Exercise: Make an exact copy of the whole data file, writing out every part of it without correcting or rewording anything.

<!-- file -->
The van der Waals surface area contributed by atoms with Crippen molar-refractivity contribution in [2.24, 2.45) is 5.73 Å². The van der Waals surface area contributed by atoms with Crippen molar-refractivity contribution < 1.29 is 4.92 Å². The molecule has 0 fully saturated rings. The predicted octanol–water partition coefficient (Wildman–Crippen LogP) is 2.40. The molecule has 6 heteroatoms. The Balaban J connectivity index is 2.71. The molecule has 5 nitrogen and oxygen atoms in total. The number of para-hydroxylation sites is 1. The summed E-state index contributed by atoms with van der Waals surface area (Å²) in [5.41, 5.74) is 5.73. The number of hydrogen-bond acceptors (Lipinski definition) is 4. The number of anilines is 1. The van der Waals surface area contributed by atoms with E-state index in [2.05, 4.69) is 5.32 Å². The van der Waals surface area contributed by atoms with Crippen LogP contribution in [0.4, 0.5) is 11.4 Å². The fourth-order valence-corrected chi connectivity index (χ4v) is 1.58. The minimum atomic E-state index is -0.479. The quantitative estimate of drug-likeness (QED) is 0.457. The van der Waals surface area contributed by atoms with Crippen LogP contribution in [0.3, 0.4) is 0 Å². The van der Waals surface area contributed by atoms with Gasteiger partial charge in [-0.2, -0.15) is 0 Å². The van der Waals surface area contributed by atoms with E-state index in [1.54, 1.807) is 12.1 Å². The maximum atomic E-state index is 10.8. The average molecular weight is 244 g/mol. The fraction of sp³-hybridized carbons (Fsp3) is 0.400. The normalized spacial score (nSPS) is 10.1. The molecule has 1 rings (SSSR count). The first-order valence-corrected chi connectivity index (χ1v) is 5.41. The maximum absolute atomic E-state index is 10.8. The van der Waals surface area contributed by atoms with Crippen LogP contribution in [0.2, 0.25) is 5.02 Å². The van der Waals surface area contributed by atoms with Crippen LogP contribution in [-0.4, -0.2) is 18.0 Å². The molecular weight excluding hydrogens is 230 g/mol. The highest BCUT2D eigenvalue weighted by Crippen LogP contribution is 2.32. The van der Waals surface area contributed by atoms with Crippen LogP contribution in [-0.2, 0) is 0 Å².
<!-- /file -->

The van der Waals surface area contributed by atoms with Crippen molar-refractivity contribution in [2.24, 2.45) is 5.73 Å². The van der Waals surface area contributed by atoms with Crippen molar-refractivity contribution < 1.29 is 4.92 Å². The molecule has 0 fully saturated rings. The predicted octanol–water partition coefficient (Wildman–Crippen LogP) is 2.40. The molecule has 6 heteroatoms. The Balaban J connectivity index is 2.71. The molecule has 5 nitrogen and oxygen atoms in total. The number of para-hydroxylation sites is 1. The summed E-state index contributed by atoms with van der Waals surface area (Å²) in [5.41, 5.74) is 5.73. The number of hydrogen-bond acceptors (Lipinski definition) is 4. The number of anilines is 1. The van der Waals surface area contributed by atoms with E-state index in [2.05, 4.69) is 5.32 Å². The van der Waals surface area contributed by atoms with Crippen LogP contribution in [0.4, 0.5) is 11.4 Å². The fourth-order valence-corrected chi connectivity index (χ4v) is 1.58. The minimum atomic E-state index is -0.479. The quantitative estimate of drug-likeness (QED) is 0.457. The van der Waals surface area contributed by atoms with Crippen LogP contribution in [0.3, 0.4) is 0 Å². The van der Waals surface area contributed by atoms with Gasteiger partial charge in [-0.2, -0.15) is 0 Å². The van der Waals surface area contributed by atoms with E-state index in [1.54, 1.807) is 12.1 Å². The maximum atomic E-state index is 10.8. The average molecular weight is 244 g/mol. The fraction of sp³-hybridized carbons (Fsp3) is 0.400. The normalized spacial score (nSPS) is 10.1. The molecule has 1 rings (SSSR count). The first-order valence-corrected chi connectivity index (χ1v) is 5.41. The maximum absolute atomic E-state index is 10.8. The van der Waals surface area contributed by atoms with Crippen LogP contribution in [0.2, 0.25) is 5.02 Å². The van der Waals surface area contributed by atoms with Crippen LogP contribution in [-0.4, -0.2) is 18.0 Å². The molecular weight excluding hydrogens is 230 g/mol. The highest BCUT2D eigenvalue weighted by Crippen LogP contribution is 2.32. The van der Waals surface area contributed by atoms with Crippen LogP contribution in [-0.2, 0) is 0 Å².